"We're helping him, as we should. We've gotten pretty good at this over the years. We've spent a lot of money in Wisconsin. We're going to spend more."
In saying "we," Koch was referring to Americans for Prosperity, the article said.
So, clearly there’s a close connection between the Koch brothers and the group they created.
Examining the evidence
Two questions arise:
1. Are the $3 million and $7 million figures Wasserman Schultz cites in the CBS article accurate?
In examining campaign money in the gubernatorial recall campaign, we reported in late May 2012 that the Wisconsin Democracy Campaign estimated that Americans for Prosperity had spent $2.7 million on Walker’s behalf. The group said it based its estimate primarily on AFP television advertising.
We followed up with executive director Mike McCabe about a week after the recall election. He said it's safe to say that Americans for Prosperity in late 2011 and early 2012 spent at least $3 million on Walker's behalf, but that it would be difficult to say how much more.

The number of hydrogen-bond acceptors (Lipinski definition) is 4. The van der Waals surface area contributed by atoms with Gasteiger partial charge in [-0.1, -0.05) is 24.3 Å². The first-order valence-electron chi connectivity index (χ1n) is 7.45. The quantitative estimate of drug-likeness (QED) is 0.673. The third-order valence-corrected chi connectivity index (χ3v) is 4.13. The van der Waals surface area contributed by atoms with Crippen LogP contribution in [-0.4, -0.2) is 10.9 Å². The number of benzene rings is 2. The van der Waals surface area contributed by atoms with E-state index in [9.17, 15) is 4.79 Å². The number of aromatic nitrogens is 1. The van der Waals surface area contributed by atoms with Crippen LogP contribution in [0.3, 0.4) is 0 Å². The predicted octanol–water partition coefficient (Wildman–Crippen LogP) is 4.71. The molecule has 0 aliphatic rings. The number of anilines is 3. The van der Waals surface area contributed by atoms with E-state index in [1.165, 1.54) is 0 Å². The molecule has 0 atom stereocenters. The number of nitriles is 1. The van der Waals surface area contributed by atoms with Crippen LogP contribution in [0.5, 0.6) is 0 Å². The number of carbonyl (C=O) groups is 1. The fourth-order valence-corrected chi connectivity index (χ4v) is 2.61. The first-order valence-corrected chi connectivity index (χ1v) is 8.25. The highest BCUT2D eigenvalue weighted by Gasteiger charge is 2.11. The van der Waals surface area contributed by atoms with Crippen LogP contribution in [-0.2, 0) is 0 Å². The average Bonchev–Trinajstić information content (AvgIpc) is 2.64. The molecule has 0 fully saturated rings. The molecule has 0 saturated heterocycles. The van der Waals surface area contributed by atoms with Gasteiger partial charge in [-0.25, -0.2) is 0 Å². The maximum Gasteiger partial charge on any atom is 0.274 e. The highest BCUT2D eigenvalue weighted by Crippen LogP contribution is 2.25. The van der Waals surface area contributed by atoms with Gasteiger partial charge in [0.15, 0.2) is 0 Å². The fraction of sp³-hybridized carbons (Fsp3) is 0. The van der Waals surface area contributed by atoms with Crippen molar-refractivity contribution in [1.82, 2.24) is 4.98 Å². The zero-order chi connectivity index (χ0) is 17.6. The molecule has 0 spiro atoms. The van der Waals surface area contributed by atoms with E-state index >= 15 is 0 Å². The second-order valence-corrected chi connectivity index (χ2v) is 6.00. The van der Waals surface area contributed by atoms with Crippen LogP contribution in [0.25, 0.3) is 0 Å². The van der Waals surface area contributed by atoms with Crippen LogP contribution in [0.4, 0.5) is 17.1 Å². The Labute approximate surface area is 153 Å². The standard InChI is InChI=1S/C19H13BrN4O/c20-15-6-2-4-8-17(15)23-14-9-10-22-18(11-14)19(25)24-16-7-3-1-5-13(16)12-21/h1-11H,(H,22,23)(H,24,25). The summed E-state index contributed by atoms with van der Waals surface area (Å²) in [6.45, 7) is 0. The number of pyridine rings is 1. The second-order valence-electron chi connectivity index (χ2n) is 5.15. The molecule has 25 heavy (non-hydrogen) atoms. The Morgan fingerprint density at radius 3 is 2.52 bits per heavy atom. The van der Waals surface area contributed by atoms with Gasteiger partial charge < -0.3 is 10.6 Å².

McCabe said he sees no evidence the total would be $10 million, as the CBS article indicated.
2. Is it fair to say those amounts were spent by the brothers when the money, as Wasserman Schultz now admits, came from Americans for Prosperity?
David Koch himself refers to Americans for Prosperity as "we." But as a tax-exempt "social welfare" organization, AFP does not have to disclose its donors, according to the Center for Responsive Politics, a nonprofit in Washington, D.C. that tracks money in politics on the national level.
So, the sources of Americans for Prosperity’s money, including how much has been contributed by the Koch brothers, aren't readily available -- although the center noted in a March 2012 report that AFP's donations included $1.6 million from the John William Pope Foundation in North Carolina and $520,000 from the Lynde and Harry Bradley Foundation in Milwaukee.
That makes it clear the group gets money from more than just the Kochs.